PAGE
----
after all, some neocons at the FCC will stab you in the back for a buck, so better get the P. and the V.P. on the truck ,turn up the music and the broadband and lets get going...

mk said...

Vishnu -- the open net principles, if adopted, will apply to the pipes that bring the Internet to you. At least as envisioned now, they will require the owner of the pipe to act neutrally with respect to the content you access through the pipe.

mk said...

David -- your letter references comments filed in Docket 07-135. I've searched ECFS and I don't find them. Could you provide a link, please?

thanks,

David Frankel said...

mk,

The link is in my post above; here it is again: ZipDX @ FCC ECFS

My most recent presentation is attached in that PDF; others are in ECFS under ZipDX and/or David Frankel. You can email me: dfrankel at zipdx.com if you aren't able to find the items.

Carl S. Ford said...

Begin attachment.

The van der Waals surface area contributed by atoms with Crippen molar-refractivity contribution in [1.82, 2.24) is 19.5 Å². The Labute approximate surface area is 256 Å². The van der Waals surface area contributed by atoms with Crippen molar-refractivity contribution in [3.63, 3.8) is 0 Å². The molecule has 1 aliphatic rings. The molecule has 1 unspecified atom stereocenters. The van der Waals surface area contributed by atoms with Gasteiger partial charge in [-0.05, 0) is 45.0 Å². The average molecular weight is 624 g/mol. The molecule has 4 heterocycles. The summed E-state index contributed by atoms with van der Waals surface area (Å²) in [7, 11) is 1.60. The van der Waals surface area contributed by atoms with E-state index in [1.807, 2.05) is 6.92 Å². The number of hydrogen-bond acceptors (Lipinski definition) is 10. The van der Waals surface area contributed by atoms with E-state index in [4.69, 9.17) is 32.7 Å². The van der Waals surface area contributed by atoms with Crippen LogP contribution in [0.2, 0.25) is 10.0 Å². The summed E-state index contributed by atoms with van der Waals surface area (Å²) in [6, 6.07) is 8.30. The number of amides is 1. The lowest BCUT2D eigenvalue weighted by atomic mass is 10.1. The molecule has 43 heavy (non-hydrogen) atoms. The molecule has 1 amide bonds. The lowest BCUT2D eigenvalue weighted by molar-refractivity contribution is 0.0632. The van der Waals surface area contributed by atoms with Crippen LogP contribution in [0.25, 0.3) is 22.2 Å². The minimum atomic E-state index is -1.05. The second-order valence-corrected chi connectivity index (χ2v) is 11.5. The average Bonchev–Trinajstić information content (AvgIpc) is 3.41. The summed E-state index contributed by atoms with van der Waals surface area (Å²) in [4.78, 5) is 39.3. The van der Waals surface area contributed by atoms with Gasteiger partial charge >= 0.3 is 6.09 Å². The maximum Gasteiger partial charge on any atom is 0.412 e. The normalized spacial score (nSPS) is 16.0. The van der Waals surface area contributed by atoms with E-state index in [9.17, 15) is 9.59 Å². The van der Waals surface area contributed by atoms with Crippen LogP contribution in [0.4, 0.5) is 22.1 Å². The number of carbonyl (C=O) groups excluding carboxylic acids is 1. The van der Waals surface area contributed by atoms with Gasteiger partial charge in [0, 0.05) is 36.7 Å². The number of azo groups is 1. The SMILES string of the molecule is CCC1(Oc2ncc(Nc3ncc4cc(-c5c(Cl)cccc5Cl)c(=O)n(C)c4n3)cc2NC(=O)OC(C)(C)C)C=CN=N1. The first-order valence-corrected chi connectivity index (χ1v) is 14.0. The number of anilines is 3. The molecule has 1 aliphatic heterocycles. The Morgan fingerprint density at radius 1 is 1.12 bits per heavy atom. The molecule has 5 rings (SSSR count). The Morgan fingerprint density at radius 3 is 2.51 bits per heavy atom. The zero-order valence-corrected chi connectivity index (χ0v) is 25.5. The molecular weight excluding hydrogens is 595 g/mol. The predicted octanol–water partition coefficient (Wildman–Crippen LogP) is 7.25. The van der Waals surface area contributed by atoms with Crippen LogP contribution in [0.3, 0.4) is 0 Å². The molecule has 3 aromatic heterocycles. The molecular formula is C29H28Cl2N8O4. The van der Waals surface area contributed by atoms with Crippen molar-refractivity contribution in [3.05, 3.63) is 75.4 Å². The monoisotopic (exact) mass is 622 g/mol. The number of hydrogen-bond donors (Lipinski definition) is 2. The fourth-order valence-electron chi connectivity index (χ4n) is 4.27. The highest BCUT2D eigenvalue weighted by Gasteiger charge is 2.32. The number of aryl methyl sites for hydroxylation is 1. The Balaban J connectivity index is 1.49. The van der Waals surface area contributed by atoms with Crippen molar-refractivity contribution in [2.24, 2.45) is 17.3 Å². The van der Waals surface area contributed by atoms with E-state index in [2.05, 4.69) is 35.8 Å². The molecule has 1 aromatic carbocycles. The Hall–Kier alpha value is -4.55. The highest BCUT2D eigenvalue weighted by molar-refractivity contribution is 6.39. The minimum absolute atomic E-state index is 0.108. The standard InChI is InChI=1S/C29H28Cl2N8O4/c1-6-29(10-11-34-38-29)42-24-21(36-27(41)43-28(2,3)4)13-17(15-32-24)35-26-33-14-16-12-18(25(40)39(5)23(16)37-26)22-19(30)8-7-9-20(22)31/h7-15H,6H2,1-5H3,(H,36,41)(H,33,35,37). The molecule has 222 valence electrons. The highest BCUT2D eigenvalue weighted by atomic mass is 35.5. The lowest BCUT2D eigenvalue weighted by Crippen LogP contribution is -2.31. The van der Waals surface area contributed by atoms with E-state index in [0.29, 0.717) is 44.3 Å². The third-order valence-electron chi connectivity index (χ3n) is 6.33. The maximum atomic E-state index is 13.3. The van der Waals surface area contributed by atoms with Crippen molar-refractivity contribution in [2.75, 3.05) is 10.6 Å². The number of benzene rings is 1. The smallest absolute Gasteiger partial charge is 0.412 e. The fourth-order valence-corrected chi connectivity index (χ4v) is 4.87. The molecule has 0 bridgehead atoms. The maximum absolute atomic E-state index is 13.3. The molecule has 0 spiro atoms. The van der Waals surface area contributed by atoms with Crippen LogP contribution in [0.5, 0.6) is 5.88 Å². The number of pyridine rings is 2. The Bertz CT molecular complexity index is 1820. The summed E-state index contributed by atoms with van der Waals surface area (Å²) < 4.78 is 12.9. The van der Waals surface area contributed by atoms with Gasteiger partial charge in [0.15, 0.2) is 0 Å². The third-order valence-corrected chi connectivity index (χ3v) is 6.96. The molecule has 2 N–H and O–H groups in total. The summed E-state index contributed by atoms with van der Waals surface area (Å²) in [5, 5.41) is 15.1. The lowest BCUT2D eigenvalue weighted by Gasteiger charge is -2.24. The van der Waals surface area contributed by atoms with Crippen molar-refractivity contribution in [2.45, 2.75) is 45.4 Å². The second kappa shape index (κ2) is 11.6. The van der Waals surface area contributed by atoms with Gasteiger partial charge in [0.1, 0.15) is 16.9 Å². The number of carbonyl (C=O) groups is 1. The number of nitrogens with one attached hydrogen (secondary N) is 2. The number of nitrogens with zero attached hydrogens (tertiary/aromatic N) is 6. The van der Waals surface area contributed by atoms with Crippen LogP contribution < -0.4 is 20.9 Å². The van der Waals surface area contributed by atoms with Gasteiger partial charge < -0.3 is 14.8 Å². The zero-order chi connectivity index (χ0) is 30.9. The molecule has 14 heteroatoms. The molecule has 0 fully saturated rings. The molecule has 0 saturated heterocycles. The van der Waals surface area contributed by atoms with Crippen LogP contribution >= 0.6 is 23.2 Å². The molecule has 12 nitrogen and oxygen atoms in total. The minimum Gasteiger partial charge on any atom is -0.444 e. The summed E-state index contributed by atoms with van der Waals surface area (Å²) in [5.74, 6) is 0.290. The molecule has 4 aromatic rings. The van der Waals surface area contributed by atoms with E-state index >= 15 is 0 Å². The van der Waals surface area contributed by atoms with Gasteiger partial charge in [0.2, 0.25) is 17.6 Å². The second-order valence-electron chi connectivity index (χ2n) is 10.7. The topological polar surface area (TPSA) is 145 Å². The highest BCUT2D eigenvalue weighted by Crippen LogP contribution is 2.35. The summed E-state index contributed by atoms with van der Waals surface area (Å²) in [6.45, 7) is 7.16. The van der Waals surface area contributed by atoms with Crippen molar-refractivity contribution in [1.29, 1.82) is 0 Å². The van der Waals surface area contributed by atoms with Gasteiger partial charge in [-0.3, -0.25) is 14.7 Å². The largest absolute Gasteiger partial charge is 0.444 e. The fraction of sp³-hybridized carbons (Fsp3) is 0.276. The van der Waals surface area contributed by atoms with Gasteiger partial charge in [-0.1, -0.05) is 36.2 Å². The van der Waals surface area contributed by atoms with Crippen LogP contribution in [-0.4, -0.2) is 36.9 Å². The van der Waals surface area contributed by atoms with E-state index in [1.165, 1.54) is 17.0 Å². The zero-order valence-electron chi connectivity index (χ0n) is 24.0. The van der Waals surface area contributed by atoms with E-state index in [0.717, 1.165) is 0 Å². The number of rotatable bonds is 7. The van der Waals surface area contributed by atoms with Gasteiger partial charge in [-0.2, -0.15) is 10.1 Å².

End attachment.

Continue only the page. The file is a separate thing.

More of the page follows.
Net Neutrality: Can Open be Governed?
FCC Chairman Julius Genachowski has expanded from four to six the principles of freedom associated with Net Neutrality. Now however these principles are now going to be codified into regulatory rules. So the question has to be asked can the concept of “open” be governed. Join us as we look at how these principles will be incorporated into policy. What companies, services and devices will be subject to these rules. And discuss if the jurisdiction of the FCC has to be modified to enable these principles.

Participants include: Todd Daubert of Kelley Drye, Hank Hultquist of AT&T and Rick Whitt of Google.
Join us on Tuesday October 6th, 2009 at 12:30 EST to 1:30 EST as we see if Open can be Governed (http://apps.calliflower.com/conf/show/58623)

Jonathan said...

So why won't Google let us call certain numbers?

Alan Harper said...

If Google would make a telephone system that worked, I would pay for it. But this policy of undermining the competition by offering a free service, and then having a system that doesn't work is the worst of all solutions. I have searched for a Google Voice replacement that actually works, and cannot find it.